Former HUD Secretary Gives 2012 Roybal Memorial Lecture
Henry Cisneros, executive chairman of CityView and former Secretary of the U.S. Department of Housing and Urban Development (HUD), said America needs to build and modify homes and communities to support its growing older adult population during the 2012 Edward R. Roybal Memorial Lecture.
Sponsored by the USC Edward R. Roybal Institute on Aging at the USC School of Social Work and co-hosted by Rep. Lucille Roybal-Allard, the annual event honors the institute’s namesake and original founder, Edward Roybal—a champion of health and aging services for vulnerable populations.
“He addressed issues of the underserved, and one of those populations for which he had great sensitivity was persons of advancing aging, and as always, he was ahead of his time,” said Cisneros, speaking to an audience that included all of Congressman Roybal’s children.
Speaking from his experience as HUD secretary and head of an institutional investment firm dedicated to creating affordable housing opportunities, Cisneros emphasized the urgency of creating spaces and places where the elderly can maintain their health and independence.
He noted the fastest growing segment of the United States population is aged 80 or older and that the number of those aged 65 or older living in America is expected to dramatically increase in the coming decades.
Research further indicates the vast majority of older adults in the future will not spend the last years of their lives in nursing homes but in residences they own or rent, Cisneros added.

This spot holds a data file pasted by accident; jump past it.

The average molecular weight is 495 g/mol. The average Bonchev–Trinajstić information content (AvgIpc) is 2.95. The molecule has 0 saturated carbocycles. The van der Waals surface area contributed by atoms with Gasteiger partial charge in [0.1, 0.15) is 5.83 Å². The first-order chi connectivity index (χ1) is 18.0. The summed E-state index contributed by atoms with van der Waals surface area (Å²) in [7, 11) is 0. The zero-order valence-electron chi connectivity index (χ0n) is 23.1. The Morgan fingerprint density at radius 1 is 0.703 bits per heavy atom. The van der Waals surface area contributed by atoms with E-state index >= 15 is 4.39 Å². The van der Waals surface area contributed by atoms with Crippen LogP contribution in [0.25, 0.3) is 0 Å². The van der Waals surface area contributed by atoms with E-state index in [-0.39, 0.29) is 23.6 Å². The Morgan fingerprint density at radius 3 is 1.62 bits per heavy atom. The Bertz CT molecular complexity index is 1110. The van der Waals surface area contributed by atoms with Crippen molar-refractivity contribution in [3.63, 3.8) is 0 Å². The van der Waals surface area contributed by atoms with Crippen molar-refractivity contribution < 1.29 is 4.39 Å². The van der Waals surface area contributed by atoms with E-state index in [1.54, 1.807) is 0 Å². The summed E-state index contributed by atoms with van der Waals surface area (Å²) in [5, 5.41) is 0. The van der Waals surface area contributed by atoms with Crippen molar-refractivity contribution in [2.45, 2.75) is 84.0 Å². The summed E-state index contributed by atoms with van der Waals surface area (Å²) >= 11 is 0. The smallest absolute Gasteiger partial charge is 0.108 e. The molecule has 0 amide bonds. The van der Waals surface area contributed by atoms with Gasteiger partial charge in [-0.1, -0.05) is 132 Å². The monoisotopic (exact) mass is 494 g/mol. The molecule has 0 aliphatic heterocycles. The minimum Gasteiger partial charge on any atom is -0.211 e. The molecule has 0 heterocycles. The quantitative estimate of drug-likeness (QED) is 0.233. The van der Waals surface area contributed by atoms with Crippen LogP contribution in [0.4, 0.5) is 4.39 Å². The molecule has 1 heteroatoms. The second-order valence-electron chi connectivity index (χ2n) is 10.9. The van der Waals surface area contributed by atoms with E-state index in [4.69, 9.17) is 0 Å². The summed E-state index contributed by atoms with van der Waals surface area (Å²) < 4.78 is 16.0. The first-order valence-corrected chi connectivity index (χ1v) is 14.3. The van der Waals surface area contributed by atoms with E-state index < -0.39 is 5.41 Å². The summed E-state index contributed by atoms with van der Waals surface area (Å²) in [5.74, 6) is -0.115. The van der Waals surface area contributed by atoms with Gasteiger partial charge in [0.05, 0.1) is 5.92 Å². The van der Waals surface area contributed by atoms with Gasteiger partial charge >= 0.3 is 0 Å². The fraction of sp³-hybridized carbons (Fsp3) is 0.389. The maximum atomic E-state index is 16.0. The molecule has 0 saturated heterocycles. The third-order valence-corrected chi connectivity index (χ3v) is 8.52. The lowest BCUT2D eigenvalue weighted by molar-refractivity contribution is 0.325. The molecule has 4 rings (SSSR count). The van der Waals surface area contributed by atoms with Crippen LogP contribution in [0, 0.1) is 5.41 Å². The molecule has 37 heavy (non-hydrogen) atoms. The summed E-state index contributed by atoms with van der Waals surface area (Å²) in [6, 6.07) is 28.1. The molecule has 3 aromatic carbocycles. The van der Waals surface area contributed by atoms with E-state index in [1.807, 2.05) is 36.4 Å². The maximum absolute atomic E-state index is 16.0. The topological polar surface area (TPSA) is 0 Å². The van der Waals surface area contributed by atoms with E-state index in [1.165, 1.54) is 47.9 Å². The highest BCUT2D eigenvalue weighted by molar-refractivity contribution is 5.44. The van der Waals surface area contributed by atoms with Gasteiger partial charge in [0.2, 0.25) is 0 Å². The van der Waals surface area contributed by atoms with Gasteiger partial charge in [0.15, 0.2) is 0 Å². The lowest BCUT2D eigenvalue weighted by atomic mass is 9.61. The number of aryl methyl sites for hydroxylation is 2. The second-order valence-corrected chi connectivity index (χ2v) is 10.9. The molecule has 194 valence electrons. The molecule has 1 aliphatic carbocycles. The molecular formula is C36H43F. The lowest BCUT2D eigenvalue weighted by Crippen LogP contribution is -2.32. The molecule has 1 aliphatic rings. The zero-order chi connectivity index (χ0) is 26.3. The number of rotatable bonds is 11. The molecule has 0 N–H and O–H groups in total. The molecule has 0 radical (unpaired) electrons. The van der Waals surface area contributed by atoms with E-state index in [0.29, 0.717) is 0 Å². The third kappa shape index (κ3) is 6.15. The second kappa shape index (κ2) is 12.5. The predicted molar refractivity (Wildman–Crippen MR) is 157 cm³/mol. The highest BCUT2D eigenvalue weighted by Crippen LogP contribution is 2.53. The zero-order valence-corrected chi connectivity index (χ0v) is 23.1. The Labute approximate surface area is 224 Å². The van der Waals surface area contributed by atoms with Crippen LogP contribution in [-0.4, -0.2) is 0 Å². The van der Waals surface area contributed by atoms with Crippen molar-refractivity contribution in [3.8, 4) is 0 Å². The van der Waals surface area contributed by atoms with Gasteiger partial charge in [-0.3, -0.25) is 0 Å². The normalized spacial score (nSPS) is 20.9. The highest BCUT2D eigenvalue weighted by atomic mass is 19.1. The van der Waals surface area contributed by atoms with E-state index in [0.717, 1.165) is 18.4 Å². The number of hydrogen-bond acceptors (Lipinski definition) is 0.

“We haven’t, as a country, confronted the reality that we have a huge portion of our population aging and have made no provisions for the people who are going to have to live independently on their own,” said Cisneros, who serves on the Board of Councilors at the USC Sol Price School of Public Policy.
He said that making homes and communities more senior-friendly and extending the health and longevity of older adults would benefit American society as a whole.
He refuses to view support for the elderly as an obligation conferred purely out of respect or sympathy.
“It’s more than an obligation,” Cisneros said. “It’s a reality that we pay costs if we’re inattentive, and we do not reap the full talents of people who still have a lot to contribute.”
He shared anecdotes from his own life about his aging mother and late father who remained active even as he grew older.
“It is an amazing thing to see people in their eighties who still want to live with a sense of purpose and accomplish things and give back,” Cisneros said. “My father – after a stroke – for 18 years, having been an army colonel, volunteered at an elementary school to teach children to read.”
Those personal stories and Cisneros’ vision for aging in place are part of the forthcoming book Independent for Life: Homes and Neighborhoods for an Aging America that he co-authored and edited.
The event concluded with the presentation of the USC Roybal Institute Community Partnership Award to Laura Trejo and the Pearmain Prize for Excellence in Research on Aging to Ronald Angel.
Trejo, who earned her master’s degrees in gerontology and public administration from USC, is the general manager of the City of Los Angeles Department of Aging. A well-known national leader in the field of aging services and education, she has received numerous honors, including the American Society on Aging 2011 Gloria Cavanaugh Award for Excellence in Training and Education.
Angel, a professor in sociology at The University of Texas at Austin, was one of the driving forces behind the development of the field of Hispanic aging research. He is the author of five books and several refereed journal articles, chapters and reports on minority aging and health disparities.
- Master of Social Work